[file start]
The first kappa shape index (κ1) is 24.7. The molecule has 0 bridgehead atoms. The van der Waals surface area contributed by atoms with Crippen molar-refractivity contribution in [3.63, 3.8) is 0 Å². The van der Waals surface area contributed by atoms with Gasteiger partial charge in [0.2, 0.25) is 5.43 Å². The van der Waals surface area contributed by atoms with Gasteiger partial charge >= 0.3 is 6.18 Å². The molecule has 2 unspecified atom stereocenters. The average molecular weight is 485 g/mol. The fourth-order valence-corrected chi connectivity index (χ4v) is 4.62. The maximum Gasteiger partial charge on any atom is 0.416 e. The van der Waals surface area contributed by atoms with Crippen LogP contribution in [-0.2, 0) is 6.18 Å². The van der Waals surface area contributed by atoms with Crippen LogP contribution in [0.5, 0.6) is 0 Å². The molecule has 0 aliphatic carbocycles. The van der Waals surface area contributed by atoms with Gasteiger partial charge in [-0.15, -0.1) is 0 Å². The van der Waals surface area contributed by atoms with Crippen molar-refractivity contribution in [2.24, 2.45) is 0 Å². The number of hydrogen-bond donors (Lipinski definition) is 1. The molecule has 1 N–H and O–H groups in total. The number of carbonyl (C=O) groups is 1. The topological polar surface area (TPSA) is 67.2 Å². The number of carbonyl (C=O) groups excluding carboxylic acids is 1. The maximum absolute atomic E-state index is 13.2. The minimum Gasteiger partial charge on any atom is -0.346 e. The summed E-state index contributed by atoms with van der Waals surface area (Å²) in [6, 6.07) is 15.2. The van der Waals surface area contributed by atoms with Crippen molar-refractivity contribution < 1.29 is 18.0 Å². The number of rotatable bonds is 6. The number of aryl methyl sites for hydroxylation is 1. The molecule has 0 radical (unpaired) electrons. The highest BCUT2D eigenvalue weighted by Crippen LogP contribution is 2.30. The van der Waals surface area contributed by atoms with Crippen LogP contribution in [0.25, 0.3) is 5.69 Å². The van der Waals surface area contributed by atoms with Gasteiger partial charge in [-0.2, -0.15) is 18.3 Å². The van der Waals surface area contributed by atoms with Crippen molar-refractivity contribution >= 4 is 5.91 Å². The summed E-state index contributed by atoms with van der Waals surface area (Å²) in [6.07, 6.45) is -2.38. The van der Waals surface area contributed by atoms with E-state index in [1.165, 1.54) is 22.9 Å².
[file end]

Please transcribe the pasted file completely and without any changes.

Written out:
The first kappa shape index (κ1) is 24.7. The molecule has 0 bridgehead atoms. The van der Waals surface area contributed by atoms with Crippen molar-refractivity contribution in [3.63, 3.8) is 0 Å². The van der Waals surface area contributed by atoms with Gasteiger partial charge in [0.2, 0.25) is 5.43 Å². The van der Waals surface area contributed by atoms with Gasteiger partial charge >= 0.3 is 6.18 Å². The molecule has 2 unspecified atom stereocenters. The average molecular weight is 485 g/mol. The fourth-order valence-corrected chi connectivity index (χ4v) is 4.62. The maximum Gasteiger partial charge on any atom is 0.416 e. The van der Waals surface area contributed by atoms with Crippen LogP contribution in [-0.2, 0) is 6.18 Å². The van der Waals surface area contributed by atoms with Crippen LogP contribution in [0.5, 0.6) is 0 Å². The molecule has 0 aliphatic carbocycles. The van der Waals surface area contributed by atoms with Gasteiger partial charge in [-0.15, -0.1) is 0 Å². The van der Waals surface area contributed by atoms with Crippen molar-refractivity contribution in [2.24, 2.45) is 0 Å². The number of hydrogen-bond donors (Lipinski definition) is 1. The molecule has 1 N–H and O–H groups in total. The number of carbonyl (C=O) groups is 1. The topological polar surface area (TPSA) is 67.2 Å². The number of carbonyl (C=O) groups excluding carboxylic acids is 1. The maximum absolute atomic E-state index is 13.2. The minimum Gasteiger partial charge on any atom is -0.346 e. The summed E-state index contributed by atoms with van der Waals surface area (Å²) in [6, 6.07) is 15.2. The van der Waals surface area contributed by atoms with Crippen molar-refractivity contribution < 1.29 is 18.0 Å². The number of rotatable bonds is 6. The number of aryl methyl sites for hydroxylation is 1. The molecule has 0 radical (unpaired) electrons. The highest BCUT2D eigenvalue weighted by Crippen LogP contribution is 2.30. The van der Waals surface area contributed by atoms with Crippen LogP contribution in [0.25, 0.3) is 5.69 Å². The van der Waals surface area contributed by atoms with Gasteiger partial charge in [-0.2, -0.15) is 18.3 Å². The van der Waals surface area contributed by atoms with Crippen molar-refractivity contribution >= 4 is 5.91 Å². The summed E-state index contributed by atoms with van der Waals surface area (Å²) in [6.07, 6.45) is -2.38. The van der Waals surface area contributed by atoms with E-state index in [1.165, 1.54) is 22.9 Å².